Second, the court noted that “sexual orientation discrimination is almost invariably rooted in stereotypes about men and women.” (Op at 38). The court invoked the Supreme Court decision of Price Waterhouse v. Hopkins, 490 U.S. 228 (1989) to support the argument that employers may not discriminate against women or men who do not conform to conventional gender norms. The court concluded that discriminating based on assumptions about the gender to which an individual should be attracted falls within this category of prohibited discrimination.

Third, the court turned to racial discrimination cases to find support for the conclusion that sexual orientation discrimination is a subset of sex discrimination because it is a form of associational discrimination. An employee becomes a victim of associational discrimination where that employee’s protected characteristic – in this case, their sex – becomes a motivating factor for an adverse employment action. “For example, when an employer fires a gay man based on the belief that men should not be attracted to other men, the employer discriminates based on the employee’s own sex.” (Op. at 48).

The nearly 70-page majority decision summed up its reasoning as follows:

Title VII’s prohibition on sex discrimination applies to any practice in which sex is a motivating factor. As explained above, sexual orientation discrimination is a subset of sex discrimination because sexual orientation is defined by one’s sex in relation to the sex of those to whom one is attracted, making it impossible for an employer to discriminate on the basis of sexual orientation without taking sex into account. Sexual orientation discrimination is also based on assumptions or stereotypes about how members of a particular gender should be, including to whom they should be attracted. Finally, sexual orientation discrimination is associational discrimination because an adverse employment action that is motivated by the employer’s opposition to association between members of particular sexes discriminates against an employee on the basis of sex. Each of these three perspectives is sufficient to support this Court’s conclusion and together they amply demonstrate that sexual orientation discrimination is a form of sex discrimination.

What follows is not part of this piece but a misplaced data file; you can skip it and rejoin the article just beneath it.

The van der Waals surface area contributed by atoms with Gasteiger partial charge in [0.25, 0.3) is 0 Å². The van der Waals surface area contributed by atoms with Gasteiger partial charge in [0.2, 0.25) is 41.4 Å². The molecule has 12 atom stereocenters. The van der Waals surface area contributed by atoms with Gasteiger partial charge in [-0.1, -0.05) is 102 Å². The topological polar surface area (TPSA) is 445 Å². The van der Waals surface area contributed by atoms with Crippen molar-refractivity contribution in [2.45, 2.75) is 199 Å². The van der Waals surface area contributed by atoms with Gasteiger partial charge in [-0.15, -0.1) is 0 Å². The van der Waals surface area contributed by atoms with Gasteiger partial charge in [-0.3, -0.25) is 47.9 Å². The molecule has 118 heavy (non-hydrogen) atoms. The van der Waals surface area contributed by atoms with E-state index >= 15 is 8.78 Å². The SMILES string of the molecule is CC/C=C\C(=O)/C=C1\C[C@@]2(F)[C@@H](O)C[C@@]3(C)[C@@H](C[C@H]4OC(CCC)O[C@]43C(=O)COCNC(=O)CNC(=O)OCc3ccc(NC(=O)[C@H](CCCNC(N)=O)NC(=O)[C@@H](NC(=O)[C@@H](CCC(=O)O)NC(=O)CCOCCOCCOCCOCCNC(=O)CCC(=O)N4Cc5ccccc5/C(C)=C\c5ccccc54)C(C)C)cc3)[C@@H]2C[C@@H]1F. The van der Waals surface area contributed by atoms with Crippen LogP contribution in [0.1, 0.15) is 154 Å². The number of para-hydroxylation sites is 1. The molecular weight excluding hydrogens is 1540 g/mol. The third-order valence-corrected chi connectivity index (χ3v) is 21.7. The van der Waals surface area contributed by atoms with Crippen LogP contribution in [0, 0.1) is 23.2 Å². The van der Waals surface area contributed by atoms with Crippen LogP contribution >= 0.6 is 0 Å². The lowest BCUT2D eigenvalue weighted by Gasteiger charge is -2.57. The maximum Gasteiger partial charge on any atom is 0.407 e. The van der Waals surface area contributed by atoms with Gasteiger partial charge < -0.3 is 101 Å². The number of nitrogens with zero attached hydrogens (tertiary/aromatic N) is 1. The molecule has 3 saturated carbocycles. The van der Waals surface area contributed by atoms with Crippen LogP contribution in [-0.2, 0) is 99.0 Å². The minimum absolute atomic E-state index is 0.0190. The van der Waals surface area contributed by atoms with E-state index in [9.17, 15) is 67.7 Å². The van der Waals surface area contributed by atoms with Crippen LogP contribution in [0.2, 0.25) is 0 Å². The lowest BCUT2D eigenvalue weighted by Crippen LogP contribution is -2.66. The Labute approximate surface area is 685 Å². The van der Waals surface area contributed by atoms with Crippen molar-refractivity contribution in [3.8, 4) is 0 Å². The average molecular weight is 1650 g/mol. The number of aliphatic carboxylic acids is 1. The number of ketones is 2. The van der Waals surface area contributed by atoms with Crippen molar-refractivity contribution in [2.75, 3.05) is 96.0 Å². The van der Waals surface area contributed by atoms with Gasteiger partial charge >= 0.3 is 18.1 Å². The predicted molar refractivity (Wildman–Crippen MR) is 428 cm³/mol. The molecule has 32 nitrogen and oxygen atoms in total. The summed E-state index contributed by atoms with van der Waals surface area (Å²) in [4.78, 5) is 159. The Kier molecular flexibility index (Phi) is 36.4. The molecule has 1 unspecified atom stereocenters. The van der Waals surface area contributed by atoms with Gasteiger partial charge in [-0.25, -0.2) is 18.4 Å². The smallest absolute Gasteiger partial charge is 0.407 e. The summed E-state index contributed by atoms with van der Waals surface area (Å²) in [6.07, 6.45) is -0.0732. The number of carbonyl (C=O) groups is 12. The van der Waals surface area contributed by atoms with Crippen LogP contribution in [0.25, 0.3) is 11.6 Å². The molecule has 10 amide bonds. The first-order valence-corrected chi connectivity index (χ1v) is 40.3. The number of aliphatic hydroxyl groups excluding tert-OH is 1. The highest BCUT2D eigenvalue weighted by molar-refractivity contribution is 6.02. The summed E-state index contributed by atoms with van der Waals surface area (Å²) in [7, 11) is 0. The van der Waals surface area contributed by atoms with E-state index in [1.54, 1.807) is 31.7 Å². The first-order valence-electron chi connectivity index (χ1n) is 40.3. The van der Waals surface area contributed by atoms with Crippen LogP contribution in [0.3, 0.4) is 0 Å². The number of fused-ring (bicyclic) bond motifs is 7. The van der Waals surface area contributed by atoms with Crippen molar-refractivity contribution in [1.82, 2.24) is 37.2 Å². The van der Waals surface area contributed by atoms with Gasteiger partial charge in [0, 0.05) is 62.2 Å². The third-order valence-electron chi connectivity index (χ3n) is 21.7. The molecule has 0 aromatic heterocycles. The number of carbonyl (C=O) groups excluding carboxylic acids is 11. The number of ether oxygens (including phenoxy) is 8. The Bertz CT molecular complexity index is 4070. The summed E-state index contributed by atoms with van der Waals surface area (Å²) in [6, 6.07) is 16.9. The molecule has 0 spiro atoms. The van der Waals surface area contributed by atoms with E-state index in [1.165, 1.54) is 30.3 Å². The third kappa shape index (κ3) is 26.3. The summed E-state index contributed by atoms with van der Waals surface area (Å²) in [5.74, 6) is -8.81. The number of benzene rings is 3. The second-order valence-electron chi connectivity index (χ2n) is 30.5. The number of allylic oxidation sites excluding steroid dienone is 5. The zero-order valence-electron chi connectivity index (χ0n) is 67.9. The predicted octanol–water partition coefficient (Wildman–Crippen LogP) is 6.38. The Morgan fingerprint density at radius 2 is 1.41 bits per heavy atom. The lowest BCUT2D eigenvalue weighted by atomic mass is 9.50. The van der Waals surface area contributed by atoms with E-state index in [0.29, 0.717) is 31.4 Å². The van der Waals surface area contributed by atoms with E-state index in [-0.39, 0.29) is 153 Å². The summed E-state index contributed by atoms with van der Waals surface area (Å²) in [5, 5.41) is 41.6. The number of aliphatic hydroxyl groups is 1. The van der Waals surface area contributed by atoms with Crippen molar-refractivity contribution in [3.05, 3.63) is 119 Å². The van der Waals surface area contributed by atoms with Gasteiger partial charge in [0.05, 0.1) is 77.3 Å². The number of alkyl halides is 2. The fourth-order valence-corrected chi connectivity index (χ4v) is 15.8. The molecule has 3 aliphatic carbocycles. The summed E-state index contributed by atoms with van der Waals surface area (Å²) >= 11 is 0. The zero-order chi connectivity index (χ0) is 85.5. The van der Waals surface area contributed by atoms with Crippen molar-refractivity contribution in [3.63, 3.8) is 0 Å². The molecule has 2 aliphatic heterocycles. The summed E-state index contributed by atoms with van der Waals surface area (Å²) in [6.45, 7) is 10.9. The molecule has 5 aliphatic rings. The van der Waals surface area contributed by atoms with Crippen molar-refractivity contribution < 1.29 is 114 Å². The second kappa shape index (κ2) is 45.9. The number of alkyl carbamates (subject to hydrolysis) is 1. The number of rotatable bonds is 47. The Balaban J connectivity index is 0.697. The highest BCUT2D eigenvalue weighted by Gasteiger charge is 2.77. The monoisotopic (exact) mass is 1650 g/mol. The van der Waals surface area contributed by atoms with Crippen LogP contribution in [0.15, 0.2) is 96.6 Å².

(Op. at 67-68) (emphasis in original).

Despite the lengthy majority opinion, for at least one judge, the issue was entirely straightforward. Judge José Cabranes wrote a one-page decision concurring in the judgment, which contains only one paragraph of reasoning:

This is a straightforward case of statutory construction. Title VII of the Civil Rights Act of 1964 prohibits discrimination “because of . . . sex.” Zarda’s sexual orientation is a function of his sex. Discrimination against Zarda because of his sexual orientation therefore is discrimination because of his sex, and is prohibited by Title VII. That should be the end of the analysis.

(Concurring Op. of Judge Cabranes at 1) (citations omitted).


For New York employers, this case will have little impact, as state laws already protect against discrimination based on sexual orientation.[1] However, many courts around the country have held that sex discrimination under Title VII does not encompass discrimination based on sexual orientation; the Department of Justice argued as such in this case as amici, and the only two other federal appeals courts to reach the issue have come down on opposite sides.[2] Given the uncertainty generated by the differing decisions, the Zarda decision was an important step towards further protections for those facing discrimination on the basis of sexual orientation. It should also serve as a reminder to employers who operate in jurisdictions with narrower protections to consider whether policy changes may be in order so that they can better align their policies with the shifting legal landscape.

The Department of Justice and the employer in the Zarda case can ask the Supreme Court to review the decision. Even if neither seeks review at this time, there is already a circuit split in this area of law, and thus, the issue is likely to be reviewed by the Supreme Court sometime in the future.

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The case is Zarda v. Altitude Express, Inc., No. 15-3775 (2d Cir. 2017).

Associate Sierra A.Y. Robart contributed to this Client Memorandum.